By Alyssa Bender
In an effort to get to know our Oxford University Press staff better, we’re featuring interviewing our staff in different offices. Read on for our Q&A with Stuart Roberts, editorial assistant for our religion and theology Academic/Trade books in New York.
What was your first job in publishing?
Does paperboy count? My first related internship was at the mighty Ugly Duckling Presse.
What publication do you read regularly to stay up to date on industry news?
For book news and reviews: LARB, The New York Review of Books, Sunday Book Review, Book Forum, The New Yorker‘s Page Turner. Book Beast is doing some very cool stuff. I try also to stay up on the larger media climate. For this my go to is the Media and Advertising section of NYT.
What is the strangest thing currently on or in your desk?
My favorite Möbius & Ruppert single hole brass pencil sharpener. It’s indestructible, fits in my fifth pocket, and does its job well.
What one resource/site would you recommend to someone trying to get into publishing?
People in the industry itself — reach out, make relationships, go on informational interviews. Publishing is an intricate world with many entry points and places of interest; stay curious.
What are you reading right now?
Javier Marías’ new novel The Infatuations. It’s a haunting, beautiful murder mystery. I’ve already gifted several copies. Bedside, I’m enjoying evenings with one of Oxford University Press (OUP)’s own — The Great Sea: A Human History of the Mediterranean. It’s an adventure story at heart.
Open the book you’re currently reading and turn to page 75. Tell us the title of the book, and the third sentence on that page.
The Infatuations: “All those speaking objects have been left dumb and meaningless, as if a blanket had been thrown over them to silence and soothe them, making them think that night has come, or as if they, too, regretted the loss of their owner and had withdrawn instantaneously, strangely aware that they had become redundant, futile, and were thinking: “What will we do here now?”
What’s your favorite book?
Oh jeez… Virgil’s Aeneid? Flaubert’s Bouvard and Pécuchet? Goodnight Moon?
If you didn’t work in publishing, what would you be doing?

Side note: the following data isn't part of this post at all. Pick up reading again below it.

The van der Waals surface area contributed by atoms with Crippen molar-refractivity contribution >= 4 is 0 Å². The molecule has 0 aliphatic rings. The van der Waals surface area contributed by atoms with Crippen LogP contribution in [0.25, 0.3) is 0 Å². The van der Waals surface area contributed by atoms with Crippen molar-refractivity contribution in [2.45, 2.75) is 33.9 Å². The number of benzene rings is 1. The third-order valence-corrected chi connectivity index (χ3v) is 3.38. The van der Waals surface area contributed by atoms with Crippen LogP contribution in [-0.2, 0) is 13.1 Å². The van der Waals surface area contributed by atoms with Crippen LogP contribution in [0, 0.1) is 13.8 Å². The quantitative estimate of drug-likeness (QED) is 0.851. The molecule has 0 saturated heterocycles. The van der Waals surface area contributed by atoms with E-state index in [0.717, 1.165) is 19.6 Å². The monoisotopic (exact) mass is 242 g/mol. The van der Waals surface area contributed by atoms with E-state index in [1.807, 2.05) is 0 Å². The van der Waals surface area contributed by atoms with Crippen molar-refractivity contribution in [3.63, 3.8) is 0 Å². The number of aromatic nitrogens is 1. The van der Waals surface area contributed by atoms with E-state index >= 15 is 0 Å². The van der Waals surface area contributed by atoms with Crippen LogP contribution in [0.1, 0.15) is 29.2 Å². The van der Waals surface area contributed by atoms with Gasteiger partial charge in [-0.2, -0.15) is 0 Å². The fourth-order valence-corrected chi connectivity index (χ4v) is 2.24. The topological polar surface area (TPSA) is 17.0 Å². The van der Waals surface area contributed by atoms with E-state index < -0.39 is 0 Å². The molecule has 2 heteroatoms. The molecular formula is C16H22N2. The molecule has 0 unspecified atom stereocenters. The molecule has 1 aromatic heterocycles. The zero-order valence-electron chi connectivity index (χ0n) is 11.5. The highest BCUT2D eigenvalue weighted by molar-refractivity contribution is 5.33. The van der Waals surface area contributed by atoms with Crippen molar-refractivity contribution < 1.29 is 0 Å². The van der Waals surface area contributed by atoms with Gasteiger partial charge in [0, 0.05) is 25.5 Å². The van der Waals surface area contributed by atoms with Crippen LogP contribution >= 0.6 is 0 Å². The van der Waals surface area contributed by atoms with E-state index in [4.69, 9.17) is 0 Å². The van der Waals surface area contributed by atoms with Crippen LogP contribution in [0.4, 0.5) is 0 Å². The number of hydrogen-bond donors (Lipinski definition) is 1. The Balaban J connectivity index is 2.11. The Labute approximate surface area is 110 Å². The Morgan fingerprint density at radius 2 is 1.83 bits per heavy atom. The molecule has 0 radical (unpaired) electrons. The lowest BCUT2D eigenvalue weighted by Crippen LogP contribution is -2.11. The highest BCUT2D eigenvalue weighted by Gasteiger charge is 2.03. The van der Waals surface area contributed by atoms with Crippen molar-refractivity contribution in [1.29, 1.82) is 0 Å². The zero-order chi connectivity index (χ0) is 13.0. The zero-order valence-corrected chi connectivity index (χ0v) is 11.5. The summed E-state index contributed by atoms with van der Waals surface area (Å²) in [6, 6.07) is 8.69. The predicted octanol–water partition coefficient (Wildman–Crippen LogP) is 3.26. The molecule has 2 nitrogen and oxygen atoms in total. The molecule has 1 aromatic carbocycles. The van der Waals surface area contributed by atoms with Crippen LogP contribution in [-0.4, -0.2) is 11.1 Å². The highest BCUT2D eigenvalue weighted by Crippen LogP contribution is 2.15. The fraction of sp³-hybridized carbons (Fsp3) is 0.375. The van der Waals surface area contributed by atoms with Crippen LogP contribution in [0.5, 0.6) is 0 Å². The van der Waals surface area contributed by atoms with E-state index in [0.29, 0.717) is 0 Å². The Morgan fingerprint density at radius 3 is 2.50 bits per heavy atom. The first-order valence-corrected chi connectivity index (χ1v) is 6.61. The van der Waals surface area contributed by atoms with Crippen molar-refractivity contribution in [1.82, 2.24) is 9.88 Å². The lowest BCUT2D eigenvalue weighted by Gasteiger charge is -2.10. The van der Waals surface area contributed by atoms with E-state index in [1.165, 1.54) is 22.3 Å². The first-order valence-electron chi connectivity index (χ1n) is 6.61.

That’s a great question.
What’s the first thing you do when you get to work in the morning?
Pull the chain on my green glass banker’s lamp, assess the day’s work, and like a moth to a flame, handle the morning’s email.
Who inspires you most in the publishing industry and why?
The list is long. I look up to all the talent that fills the halls of OUP. I admire the creative and experimental ways Molly Barton is handling digital at Penguin. Also Michael Pietsch at Hachette. He has an infectious intellect and determined optimism that has always been and always will be necessary in publishing.
What will you be doing once you’ve completed this Q&A?
Thanks for reminding me: I have to mail a manuscript to Germany, generate book cover ideas with an author, draft back cover copy, get budgets in order for a few forthcoming paperback editions, grab lunch with a friend at Grand Central Oyster Bar— “The Freshest Seafood in Manhattan”.
What is the most exciting project you have been part of while working at OUP?
I’m working on a monograph by a very young, talented scholar that I’m excited about. It’s his debut work and I think it will be an important book.
What is your favorite word?
What drew you to work for OUP in the first place? What do you think about that now?
OUP has successfully navigated and shaped 400-odd years of publishing, and I think they’ve done quite a good job. Here’s to 400 more —
Stuart Roberts is an Editorial Assistant at Oxford University Press, where he can be found ushering manuscripts through their Madison Avenue offices. He is a 2012 graduate of the Columbia Publishing Course. Have a question for Stuart? Email him at stuart[dot]roberts[at]oup[dot]com.